Calling Out And Taking Out The Trash

, , , | Working | August 4, 2020

I live at the top of a hill with houses on either side. It’s not very steep and rounds out across my large yard, but it is a noticeable incline.

One day, after the trash is collected, I notice that the can has been moved from one side of my property to the far side of my neighbor’s yard. Our trash cans are labeled with the house number, so I don’t think someone thought it belonged to them. I push my can back to where it was before, but the same thing happens the next week, this time going to the far side of my other neighbor’s yard. I move it back again, wondering if somebody is playing some bizarre prank on me.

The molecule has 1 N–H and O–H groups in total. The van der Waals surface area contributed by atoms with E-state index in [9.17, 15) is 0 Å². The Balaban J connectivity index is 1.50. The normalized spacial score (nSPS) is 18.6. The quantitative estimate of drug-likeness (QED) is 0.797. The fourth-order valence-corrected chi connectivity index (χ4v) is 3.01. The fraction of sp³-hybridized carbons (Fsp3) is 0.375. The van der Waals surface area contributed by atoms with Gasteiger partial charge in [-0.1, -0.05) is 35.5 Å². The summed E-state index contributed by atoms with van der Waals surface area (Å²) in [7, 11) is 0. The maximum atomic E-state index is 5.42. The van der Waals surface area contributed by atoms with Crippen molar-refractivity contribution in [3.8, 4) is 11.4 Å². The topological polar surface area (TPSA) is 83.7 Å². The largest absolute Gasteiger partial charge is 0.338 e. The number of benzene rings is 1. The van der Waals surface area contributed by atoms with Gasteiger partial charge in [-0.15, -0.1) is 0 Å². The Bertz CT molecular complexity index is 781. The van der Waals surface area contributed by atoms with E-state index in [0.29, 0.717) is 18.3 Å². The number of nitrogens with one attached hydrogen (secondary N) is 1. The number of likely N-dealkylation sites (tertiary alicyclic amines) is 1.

The third week, I am home when trash is collected. I see a young man with a distinctive tattoo on his arm and another on his neck hop out of the truck idling in front of my neighbor’s house, pull my can to the truck, empty both cans, and get back in. The truck then drives by my house and stops at my other neighbor’s house to collect. I try to flag him down, but he either doesn’t see me or he doesn’t care.

I decide to call the sanitation department to see what is going on.

Receptionist: “Sanitation.”

There is silence… and then I realize that was the entire greeting.

Me: “Oh! Hi, um, someone keeps moving my trash can off of my property and—”

Receptionist: *Sigh* “You have to put your trash can beside your mailbox before collection. Otherwise, they won’t pick it up.”

Me: “Yes, I know. That’s what I’ve been doing, but one of the guys collecting is putting it in my neighbor’s yards.”